Mastery, Not “Creativity,” Should Come First in Arts Education

At issue, of course, is the fact that the purpose of the traditional music education to prepare students to participate and collaborate in “the performance and analysis of European classical repertory” at its highest levels. The “broader reality” to which they subscribe is reflected in the modern tendency to see that emphasis as not only a slight to those who will fail to achieve those ends, but as a real offense to those who, like the Task Force on the Undergraduate Music Major, reject that purpose and the primacy of the European classical canon itself.

Political Activism Comes to the American Conservatory

As we replace, for the sake of politics or expediency, the teachers who quietly loved and maintained the classical music tradition with those who have made a career of loudly condemning or refuting it, the discipline will be chipped away from the inside by a myriad of tiny careerists and ideologues happy to attack or cheapen the long and living tradition of Western classical music for the sake of a petty promotion or a hearty pat on the back.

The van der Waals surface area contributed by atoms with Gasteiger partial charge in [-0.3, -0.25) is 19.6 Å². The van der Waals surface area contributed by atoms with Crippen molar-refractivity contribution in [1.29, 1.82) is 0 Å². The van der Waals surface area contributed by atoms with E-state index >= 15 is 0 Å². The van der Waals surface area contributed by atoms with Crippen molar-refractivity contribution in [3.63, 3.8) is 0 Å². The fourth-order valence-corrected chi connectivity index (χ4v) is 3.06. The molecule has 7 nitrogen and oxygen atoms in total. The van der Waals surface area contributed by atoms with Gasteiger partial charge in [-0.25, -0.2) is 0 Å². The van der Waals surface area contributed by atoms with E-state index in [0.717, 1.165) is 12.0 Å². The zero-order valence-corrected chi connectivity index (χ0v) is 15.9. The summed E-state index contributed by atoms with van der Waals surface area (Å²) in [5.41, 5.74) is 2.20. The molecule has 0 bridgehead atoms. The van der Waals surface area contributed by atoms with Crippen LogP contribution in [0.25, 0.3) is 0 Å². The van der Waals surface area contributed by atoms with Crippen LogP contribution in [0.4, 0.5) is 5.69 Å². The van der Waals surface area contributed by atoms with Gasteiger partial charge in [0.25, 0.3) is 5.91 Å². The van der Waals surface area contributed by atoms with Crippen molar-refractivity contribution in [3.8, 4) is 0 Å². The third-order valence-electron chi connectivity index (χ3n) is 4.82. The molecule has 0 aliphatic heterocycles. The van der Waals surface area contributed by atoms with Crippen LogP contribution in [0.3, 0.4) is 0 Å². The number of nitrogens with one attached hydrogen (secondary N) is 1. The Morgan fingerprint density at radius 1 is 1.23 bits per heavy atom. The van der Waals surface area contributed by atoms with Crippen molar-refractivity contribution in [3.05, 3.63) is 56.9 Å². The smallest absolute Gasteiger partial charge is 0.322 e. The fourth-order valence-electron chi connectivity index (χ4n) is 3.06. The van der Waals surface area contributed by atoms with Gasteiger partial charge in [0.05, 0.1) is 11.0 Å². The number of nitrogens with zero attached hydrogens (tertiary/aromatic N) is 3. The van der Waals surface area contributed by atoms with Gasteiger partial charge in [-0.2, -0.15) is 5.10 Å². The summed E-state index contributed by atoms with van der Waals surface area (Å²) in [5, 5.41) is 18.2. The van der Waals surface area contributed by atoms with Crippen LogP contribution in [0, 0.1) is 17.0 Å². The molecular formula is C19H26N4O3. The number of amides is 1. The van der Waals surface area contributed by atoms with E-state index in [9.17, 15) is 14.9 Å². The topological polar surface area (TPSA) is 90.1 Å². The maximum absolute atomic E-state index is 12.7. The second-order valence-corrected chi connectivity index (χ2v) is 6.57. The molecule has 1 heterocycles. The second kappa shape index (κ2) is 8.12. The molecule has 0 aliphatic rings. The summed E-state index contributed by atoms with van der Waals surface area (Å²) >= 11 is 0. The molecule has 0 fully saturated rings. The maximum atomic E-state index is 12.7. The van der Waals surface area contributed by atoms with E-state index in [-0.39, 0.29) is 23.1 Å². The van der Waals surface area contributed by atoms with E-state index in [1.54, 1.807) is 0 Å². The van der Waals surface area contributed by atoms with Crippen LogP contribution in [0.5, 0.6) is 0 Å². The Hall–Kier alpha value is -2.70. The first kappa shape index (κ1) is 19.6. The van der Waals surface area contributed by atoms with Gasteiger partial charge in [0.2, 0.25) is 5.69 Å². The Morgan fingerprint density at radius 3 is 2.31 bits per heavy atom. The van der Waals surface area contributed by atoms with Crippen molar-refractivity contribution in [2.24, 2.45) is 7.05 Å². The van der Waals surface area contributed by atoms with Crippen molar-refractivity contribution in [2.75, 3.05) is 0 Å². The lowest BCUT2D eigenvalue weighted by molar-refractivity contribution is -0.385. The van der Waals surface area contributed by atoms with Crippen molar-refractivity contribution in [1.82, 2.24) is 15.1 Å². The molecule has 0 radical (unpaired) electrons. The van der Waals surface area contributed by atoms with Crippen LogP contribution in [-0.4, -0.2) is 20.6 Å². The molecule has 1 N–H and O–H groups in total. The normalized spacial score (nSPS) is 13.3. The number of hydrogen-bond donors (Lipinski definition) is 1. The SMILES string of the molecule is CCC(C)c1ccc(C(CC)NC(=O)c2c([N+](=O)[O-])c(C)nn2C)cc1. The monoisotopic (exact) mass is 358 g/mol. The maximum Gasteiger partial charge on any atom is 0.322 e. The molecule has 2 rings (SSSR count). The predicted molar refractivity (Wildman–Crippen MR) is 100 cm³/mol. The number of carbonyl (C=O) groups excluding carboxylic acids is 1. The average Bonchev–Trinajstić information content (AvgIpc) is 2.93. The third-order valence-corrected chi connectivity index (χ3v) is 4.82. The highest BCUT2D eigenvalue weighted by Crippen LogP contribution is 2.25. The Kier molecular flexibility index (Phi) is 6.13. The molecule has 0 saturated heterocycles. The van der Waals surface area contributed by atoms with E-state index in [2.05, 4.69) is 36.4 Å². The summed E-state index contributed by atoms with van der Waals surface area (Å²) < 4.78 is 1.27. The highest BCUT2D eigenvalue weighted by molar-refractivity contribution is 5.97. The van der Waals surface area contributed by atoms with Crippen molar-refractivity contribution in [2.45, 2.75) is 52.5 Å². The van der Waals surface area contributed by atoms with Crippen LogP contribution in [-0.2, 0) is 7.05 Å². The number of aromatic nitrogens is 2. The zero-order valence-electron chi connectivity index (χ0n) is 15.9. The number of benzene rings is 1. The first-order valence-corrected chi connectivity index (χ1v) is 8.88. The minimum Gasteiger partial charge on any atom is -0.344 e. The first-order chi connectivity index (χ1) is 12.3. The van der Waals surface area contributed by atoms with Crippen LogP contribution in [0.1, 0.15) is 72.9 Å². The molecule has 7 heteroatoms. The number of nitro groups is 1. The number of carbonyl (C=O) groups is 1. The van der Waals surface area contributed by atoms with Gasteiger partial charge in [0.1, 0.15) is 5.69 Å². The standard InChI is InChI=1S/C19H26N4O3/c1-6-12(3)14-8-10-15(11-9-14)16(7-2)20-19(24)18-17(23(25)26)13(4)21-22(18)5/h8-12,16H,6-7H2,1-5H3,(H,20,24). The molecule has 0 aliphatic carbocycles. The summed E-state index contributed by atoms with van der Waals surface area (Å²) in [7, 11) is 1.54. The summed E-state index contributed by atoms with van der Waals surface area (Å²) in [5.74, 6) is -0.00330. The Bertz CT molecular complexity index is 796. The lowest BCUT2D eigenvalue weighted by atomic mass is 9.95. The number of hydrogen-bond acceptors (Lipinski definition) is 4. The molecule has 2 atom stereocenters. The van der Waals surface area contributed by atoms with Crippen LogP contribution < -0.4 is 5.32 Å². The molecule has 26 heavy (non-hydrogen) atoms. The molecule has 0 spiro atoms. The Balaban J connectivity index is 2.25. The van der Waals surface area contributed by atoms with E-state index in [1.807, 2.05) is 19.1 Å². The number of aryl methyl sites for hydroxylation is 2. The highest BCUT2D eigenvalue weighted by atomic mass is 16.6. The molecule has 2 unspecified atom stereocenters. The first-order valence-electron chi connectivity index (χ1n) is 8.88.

The Existential Crisis of the American Music School

Since at least the 1920s, America has done a fine job of nurturing its budding classical musicians within a large and well-funded network of conservatories that function either as independent institutions or else as colleges within larger universities. The grand venture of transplanting the pinnacle of European artistic achievement into the fertile soil of the New World has been a spectacular success. So can we say, then, that all is well in the world of higher music education on this side of the pond? Perhaps surprisingly, almost everyone you ask today will answer that question with a “no,” for all the wrong reasons.